Stewart, W. K., & Fleming, L. W. (1973). Features of a successful therapeutic fast of 382 days’ duration. Postgraduate medical journal, 49(569), 203–9. Retrieved from http://www.pubmedcentral.nih.gov/articlerender.fcgi?artid=2495396&tool=pmcentrez&rendertype=abstract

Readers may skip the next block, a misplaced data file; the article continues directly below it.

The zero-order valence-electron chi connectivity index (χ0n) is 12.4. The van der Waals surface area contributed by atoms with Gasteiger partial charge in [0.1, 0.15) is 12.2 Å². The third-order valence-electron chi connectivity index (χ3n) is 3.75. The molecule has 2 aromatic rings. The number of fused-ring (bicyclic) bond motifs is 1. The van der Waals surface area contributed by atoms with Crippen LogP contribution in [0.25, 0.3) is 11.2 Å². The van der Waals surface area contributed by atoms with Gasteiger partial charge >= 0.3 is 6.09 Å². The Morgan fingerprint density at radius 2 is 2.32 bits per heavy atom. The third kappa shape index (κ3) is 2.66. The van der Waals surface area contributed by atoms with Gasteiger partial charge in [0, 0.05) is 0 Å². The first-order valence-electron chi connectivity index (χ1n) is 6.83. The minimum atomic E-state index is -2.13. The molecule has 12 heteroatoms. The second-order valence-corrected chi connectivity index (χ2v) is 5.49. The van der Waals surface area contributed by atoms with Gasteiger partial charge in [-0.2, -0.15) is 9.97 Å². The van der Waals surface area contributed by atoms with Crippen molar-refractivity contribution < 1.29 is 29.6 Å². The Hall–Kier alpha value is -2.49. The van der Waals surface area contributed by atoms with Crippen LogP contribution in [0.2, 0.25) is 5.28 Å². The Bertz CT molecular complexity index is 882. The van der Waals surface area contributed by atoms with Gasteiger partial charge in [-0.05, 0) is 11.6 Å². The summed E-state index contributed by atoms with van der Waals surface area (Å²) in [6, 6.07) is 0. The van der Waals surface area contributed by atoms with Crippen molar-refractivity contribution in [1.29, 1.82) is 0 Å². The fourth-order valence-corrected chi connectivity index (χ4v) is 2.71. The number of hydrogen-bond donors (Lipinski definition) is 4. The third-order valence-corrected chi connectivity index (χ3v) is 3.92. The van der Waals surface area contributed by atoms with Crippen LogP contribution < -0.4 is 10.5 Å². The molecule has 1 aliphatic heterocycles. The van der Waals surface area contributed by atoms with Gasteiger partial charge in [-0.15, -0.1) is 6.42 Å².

A 27-year-old male patient fasted under supervision for 382 days and has subsequently maintained his normal weight. Blood glucose concentrations around 30 mg/100 ml were recorded consistently during the last 8 months, although the patient was ambulant and attending as an out-patient. Responses to glucose and tolbutamide tolerance tests remained normal. The hyperglycaemic response to glucagon was reduced and latterly absent, but promptly returned to normal during carbohydrate refeeding. After an initial decrease was corrected, plasma potassium levels remained normal without supplementation. A temporary period of hypercalcaemia occurred towards the end of the fast. Decreased plasma magnesium concentrations were a consistent feature from the first month onwards. After 100 days of fasting there was a marked and persistent increase in the excretion of urinary cations and inorganic phosphate, which until then had been minimal. These increases may be due to dissolution of excessive soft tissue and skeletal mass. Prolonged fasting in this patient had no ill-effects.